The Danger of Study, Preach, Repeat

I know it can’t only be true for me, but there was a time where I would only read the Bible to “get a message” for my students or congregation.

Sad, I know, but I think it’s because of the way I viewed scripture that caused me to treat it in such a way .

I thought the Bible was a textbook for my job and, like a student, I had a test every week I had to prepare for. I thought I had to know all the answers and ace the test. I made the Bible about me knowing things for other people rather than enjoying the Bible for myself.

That’s the danger of study, preach, repeat; we see study/preaching as a job rather than an authentic way of living.

It’s possible to know a lot about the Bible and be as spiritually dry as a bone. How can we, as youth pastors, balance the reading and study of scripture for work and the devotional side of scripture which grows our own soul?

Plan Growth Into Your Schedule

Some people plan a study time, maybe 2 hours to work on a message. I know there are all kinds of ratios of how long is the message versus how much should I study, but that’s not me. Growth is a 24/7 endeavor for me, so sectioning off time tells me there’s a stopping point when I don’t believe there is one.

Just like when we pray, we say amen at the end but that doesn’t mean we won’t pray the rest of the day. I know we have to have some hard core time for study, I just don’t limit that time.

I plan study into my day in different ways.

Daily Study/Sharing Versus Message Prep

  • When I go for a walk I listen to scripture through the YouVerion Bible App
  • I do a FB live devotional on Facebook from 9-9:30 a.m. . I read, study, and pass it on which means it comes back to me through my own ears. Doing this daily means accountability and doing it live means I better be engaged with the Word I am reading.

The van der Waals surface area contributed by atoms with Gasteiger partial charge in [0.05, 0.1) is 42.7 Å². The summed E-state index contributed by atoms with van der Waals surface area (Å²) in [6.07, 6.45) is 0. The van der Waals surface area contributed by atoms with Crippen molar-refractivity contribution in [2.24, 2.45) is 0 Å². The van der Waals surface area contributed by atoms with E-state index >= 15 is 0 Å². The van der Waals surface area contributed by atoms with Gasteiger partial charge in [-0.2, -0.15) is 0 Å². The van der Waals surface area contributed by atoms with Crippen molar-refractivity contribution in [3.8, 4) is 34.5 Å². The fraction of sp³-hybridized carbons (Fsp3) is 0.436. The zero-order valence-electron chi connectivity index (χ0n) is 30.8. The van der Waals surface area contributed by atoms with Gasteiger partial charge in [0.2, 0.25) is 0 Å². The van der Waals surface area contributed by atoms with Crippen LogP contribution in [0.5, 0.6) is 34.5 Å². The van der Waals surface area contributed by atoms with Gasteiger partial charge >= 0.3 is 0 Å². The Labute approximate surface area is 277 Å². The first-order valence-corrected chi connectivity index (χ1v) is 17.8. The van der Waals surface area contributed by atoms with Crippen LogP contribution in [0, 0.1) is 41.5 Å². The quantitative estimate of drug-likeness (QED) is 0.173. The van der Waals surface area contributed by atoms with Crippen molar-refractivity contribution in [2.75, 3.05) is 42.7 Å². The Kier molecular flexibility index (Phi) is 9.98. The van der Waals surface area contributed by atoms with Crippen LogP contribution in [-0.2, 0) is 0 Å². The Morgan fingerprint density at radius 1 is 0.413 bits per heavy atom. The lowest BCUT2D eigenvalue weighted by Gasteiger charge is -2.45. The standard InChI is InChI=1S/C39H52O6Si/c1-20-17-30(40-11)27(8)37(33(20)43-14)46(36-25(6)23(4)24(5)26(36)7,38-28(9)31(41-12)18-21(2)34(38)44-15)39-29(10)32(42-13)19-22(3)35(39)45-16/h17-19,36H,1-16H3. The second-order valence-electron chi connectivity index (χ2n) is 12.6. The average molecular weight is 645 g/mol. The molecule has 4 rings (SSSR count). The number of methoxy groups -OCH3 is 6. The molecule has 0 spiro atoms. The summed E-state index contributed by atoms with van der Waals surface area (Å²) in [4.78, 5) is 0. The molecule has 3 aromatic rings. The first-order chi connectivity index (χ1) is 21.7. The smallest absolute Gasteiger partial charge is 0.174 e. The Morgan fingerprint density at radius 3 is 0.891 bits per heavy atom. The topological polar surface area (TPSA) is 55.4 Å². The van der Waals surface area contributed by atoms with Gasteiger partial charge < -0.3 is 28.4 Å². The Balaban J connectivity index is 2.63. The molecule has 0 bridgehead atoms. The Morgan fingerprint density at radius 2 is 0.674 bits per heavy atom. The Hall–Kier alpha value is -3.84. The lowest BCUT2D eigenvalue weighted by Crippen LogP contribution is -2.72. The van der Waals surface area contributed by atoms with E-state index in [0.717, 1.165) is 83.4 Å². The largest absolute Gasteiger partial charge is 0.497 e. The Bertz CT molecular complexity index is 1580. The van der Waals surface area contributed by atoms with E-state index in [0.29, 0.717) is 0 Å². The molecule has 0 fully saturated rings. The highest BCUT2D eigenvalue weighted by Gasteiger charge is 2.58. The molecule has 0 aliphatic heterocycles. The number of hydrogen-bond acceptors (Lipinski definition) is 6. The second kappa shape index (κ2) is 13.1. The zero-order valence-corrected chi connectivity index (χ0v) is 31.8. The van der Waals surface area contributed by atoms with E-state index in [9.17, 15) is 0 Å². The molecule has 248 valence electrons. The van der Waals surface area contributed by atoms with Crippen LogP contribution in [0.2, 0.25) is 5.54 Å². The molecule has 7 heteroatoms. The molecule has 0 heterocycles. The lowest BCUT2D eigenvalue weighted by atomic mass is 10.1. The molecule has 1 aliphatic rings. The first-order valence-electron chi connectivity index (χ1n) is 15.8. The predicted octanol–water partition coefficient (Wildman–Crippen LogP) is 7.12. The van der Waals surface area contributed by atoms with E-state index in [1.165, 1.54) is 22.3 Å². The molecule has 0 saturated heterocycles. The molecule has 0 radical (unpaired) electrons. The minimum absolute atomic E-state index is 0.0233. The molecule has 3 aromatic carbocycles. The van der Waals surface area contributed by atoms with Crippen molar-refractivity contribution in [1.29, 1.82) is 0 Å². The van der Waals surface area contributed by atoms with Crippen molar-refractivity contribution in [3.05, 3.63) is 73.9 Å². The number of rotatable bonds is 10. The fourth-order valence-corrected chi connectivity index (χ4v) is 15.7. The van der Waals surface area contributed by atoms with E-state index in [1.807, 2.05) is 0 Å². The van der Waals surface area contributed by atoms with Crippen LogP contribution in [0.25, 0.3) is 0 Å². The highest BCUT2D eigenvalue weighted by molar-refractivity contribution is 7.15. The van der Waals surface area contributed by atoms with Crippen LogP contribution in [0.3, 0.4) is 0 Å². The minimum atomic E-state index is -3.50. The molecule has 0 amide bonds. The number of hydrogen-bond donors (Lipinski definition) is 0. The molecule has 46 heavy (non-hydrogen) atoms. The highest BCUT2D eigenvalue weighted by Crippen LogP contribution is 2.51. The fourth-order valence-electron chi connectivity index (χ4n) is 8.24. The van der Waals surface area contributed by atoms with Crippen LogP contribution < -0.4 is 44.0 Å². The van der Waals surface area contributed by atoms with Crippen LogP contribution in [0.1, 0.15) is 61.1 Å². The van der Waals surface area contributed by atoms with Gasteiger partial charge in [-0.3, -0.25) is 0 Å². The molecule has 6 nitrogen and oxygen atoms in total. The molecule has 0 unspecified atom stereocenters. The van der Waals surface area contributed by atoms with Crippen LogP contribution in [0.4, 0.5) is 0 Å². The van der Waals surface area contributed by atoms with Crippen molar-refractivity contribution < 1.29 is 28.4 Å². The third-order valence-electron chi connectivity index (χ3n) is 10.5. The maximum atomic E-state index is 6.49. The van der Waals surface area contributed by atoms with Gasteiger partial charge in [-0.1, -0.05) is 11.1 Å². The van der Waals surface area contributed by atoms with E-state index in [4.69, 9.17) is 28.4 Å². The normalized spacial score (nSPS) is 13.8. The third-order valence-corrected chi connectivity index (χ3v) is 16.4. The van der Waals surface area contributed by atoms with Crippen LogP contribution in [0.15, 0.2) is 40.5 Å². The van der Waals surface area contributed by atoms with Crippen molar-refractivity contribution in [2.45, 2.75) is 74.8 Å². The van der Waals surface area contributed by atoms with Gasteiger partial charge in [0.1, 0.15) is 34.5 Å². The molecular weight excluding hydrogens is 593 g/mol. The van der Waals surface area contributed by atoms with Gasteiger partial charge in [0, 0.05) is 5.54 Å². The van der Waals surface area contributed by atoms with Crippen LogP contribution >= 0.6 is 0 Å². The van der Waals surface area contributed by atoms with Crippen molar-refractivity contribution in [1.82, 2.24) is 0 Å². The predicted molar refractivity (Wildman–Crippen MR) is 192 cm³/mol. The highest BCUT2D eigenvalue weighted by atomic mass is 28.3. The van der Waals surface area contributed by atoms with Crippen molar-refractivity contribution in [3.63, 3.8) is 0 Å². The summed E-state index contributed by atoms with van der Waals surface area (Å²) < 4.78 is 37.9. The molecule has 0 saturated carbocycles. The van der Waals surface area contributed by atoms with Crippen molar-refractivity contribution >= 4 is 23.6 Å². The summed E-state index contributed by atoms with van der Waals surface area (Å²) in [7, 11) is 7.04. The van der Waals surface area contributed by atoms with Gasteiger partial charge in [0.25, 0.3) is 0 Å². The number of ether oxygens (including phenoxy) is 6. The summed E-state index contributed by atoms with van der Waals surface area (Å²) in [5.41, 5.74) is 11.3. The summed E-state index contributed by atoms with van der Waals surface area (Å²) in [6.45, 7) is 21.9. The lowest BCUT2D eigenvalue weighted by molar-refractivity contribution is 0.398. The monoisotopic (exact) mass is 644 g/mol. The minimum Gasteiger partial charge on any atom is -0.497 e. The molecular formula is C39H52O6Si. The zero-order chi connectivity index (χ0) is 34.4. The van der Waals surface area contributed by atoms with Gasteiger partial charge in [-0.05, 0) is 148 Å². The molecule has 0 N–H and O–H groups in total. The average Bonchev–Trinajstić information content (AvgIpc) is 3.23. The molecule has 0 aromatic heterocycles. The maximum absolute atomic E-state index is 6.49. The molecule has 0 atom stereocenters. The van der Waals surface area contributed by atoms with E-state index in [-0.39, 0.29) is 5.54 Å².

• I post scriptures on my Instagram with a short devotional.
  • I use websites like when preparing so I can look up Greek/Hebrew  words to get context and understanding.

I can’t say enough about learning and sharing on a daily basis. I love doing this  because it keeps me from becoming a Wednesday and Sunday Pastor (or Christian). It shows my community that I am all about the daily living and not about preparing for a once a week meeting.

The secret of your success is determined by your daily agenda.  – John C. Maxwell

Meditate and Reflect

Just like I build in study time, I build in meditation time, think time.  I like to chill and listen to podcasts like Pray As You Go  witch is like an audio Lectio Devino which asks me to think and pray and engage with God.

I don’t put pen to paper, as far as a message, until I have fully thought through the scripture and have

  • asked “what is means
  • asked “what it means for/to me?”
  • ask, “because of these revelations, where do I need to take my students.

I meditate on your precepts and consider your ways. Psalm 119:15

Practice What It Says

We cannot divorce the preaching and the doing. When I am prepping my message, I try to figure out how to put myself in position to practice or obey what I’m learning.

If I’m talking about forgiveness, I have to find ways to be forgiving or reflect on if there’s anything to be forgiven of by God or others.

If I am talking about giving I have to look at my giving and ask God how this principle needs to be reflected in my life and how do I demonstrate this to my students.

In the practicing of scriptures, we won’t have to look up good illustrations for our messages, we can share from our personal experiences.

An ounce of practice is worth more than tons of preaching. – Mahatma Gandhi